Marshal Mark27 Nov 2011 12:05 p.m. PST

No, you activate units one at a time. If one unit charges, combat is resolved against one enemy unit. Combat always end with one side breaking off / pushed back. So there are no multi-unit combats. This aspect might not be realistic, but it keeps the game mechanics simple.

Derek H27 Nov 2011 1:57 p.m. PST

The Warlord can lead one of his units into combat, but that's the only occasion on which one unit can fight two (the Warlord counts as a unit).

Shootmenow Inactive Member27 Nov 2011 3:02 p.m. PST

When you've played a couple of games you soon learn that whilst the rules are quite easy to grasp, mastering the game is down to capitalising on the Saga dice you have and not waiting for the perfect combination as this will probably not arrive until the battle's lost!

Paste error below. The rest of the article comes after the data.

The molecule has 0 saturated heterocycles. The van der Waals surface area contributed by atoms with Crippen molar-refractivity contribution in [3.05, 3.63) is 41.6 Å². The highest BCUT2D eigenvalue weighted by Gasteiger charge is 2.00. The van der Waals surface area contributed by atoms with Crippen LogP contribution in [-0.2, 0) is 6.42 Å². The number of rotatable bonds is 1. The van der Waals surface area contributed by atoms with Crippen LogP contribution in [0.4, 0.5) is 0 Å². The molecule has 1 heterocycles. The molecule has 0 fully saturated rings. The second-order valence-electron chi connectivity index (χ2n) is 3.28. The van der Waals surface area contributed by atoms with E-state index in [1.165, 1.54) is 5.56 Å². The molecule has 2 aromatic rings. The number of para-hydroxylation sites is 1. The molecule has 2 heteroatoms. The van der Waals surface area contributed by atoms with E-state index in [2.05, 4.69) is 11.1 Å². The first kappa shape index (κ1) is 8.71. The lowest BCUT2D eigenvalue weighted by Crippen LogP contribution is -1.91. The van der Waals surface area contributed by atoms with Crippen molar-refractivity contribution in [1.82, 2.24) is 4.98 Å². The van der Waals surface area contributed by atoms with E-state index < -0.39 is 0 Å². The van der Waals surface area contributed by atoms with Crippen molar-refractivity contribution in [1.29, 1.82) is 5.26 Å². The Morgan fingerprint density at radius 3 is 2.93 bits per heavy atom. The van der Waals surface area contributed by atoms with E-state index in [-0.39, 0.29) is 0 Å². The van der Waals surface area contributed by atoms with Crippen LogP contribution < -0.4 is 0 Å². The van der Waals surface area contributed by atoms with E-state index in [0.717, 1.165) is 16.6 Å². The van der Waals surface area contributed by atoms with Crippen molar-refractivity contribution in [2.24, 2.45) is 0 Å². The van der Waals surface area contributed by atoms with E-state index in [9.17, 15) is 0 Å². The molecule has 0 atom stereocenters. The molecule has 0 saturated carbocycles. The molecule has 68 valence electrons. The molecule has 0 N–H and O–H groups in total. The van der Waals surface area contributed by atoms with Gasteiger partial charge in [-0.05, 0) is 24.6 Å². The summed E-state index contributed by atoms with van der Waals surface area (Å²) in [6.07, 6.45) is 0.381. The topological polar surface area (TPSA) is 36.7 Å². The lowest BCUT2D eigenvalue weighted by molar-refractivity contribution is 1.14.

One example I soon learned is the power of successive attacks. By this I mean your unit A attacks the enemy unit B which very little hope of success. However, the aim isn't to defeat the unit but to draw out your opponent's defensive Saga dice (used to boost the melee powers of a unit) and tire that unit (each unit involved in a melee recieves a Fatibue marker which can subsequently exchanged for a combat advantage by the enemy). After this the 'real' attack is made on enemy unit B by a fresh unit, hopefully boosted by your own Saga dice. Thus you can often get 'multiple unit melees' in the same turn, just not in the same activation as each unit activates individually.